Photograph by Michael Amsler
The Bohemian's Best of the North Bay 2007
Kids: Writers' Picks
"Here's the untold secret about being a cartoonist," reveals Stephan Pastis, the supremely clever Santa Rosa-based creator of the syndicated comic strip "Pearls Before Swine." The strip currently runs in 400 newspapers (the San Francisco Chronicle being the closest), and has resulted in seven book compilations and two "Pearls Before Swine" calendars. "I might not be supposed to divulge this, but here I go," Pastis says. "You know those cartoonists who work full-time on their cartoon and then say it takes every minute of their week, and that they have no spare time? Well, I think they're lying. I think they are wasting lots of time playing video games. It simply does not take six or seven days to do a full week's worth of comic strips."
Pastis uses his own career as an example. Three days a week, he draws his edgy, dark-humored musings about a sweet and innocent pig who shares a house with an evil, Machiavellian rat, and three days a week (three other days) Pastis works for Creative Associates, Charles Schulz's studio in Santa Rosa, where he reviews licensing requests for "Peanuts" merchandise. Even working part-time at Schulz's place, Pastis is still seven months ahead with his comic, having drawn the strip for most of the rest of the year. Maybe he's just well-organized, possibly a knack he picked up during the seven years he spent as a lawyer.
"It's really not that hard," he insists. "Though it probably helps that I draw rather simply, compared to those strips that are really elaborate."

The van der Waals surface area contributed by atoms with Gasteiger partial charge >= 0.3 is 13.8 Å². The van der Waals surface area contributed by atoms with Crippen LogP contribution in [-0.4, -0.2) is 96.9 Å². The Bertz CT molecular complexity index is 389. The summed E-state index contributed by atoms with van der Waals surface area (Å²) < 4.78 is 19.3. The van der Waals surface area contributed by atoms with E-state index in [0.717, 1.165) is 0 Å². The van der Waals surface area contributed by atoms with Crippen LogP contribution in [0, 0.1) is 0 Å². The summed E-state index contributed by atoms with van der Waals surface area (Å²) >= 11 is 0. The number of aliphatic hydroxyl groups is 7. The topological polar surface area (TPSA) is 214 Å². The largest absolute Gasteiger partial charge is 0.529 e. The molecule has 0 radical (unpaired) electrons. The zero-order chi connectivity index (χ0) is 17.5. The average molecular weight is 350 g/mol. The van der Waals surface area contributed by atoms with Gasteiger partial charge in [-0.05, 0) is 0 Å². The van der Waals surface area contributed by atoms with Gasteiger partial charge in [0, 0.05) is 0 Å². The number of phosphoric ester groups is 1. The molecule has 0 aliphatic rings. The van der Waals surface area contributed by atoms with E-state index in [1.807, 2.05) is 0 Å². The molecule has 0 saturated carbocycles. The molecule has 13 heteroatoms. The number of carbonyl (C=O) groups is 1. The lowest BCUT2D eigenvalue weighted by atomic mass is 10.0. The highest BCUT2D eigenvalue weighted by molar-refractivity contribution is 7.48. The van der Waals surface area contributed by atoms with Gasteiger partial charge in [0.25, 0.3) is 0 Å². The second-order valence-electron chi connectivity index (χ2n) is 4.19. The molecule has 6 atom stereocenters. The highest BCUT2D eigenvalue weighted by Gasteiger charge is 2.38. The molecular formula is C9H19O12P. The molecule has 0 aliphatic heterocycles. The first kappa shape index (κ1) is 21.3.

Elaborate "Pearls" definitely is not. Most of the characters have little stick arms and legs, and Pastis admits he only knows how to draw Pig in a couple of positions. Still, his drawings are fun to see. But the real soul of the strip is the witty writing, which frequently pushes the edge of good taste and has won him many detractors.
"I had one strip that showed Rat writing a letter to President Bush," Pastis recalls. "It was right after he invaded Iraq, so Rat was saying something like, 'Dear President Bush. So far you've only invaded two nations. There are 192 countries on the globe. If we're going to get them all, you're going to have to pick up the pace.'"
Then there was the strip in which Abraham Lincoln shows up, complaining about his wife dragging him to the theater all the time. At the end, Lincoln says, "I need to see another play like I need a hole in the head." Put simply, that one made a lot of people mad.
And yet, it was nothing compared to the outrage that Pastis inspired with a series in which Rat was hired to babysit the kids from the "Baby Blues" comic strip and sat out in the kitchen downing tequila shots. Once he had run out of liquor, Rat gave the kids the keys to the car and sent them out to the store to buy more tequila, and in the process they ran over and killed the kid from "Zits."
"You would have thought, from the reaction I got, that I had actually babysat some kids while drunk, that I had actually run over a kid," Pastis says. "There was no difference in their reaction between my having actually done something awful, and the fact that none of it was real, that it was only ink on the paper. It was crazy. People accused me of endangering those children by letting the Rat drink while on the job. It was scary how seriously people took it."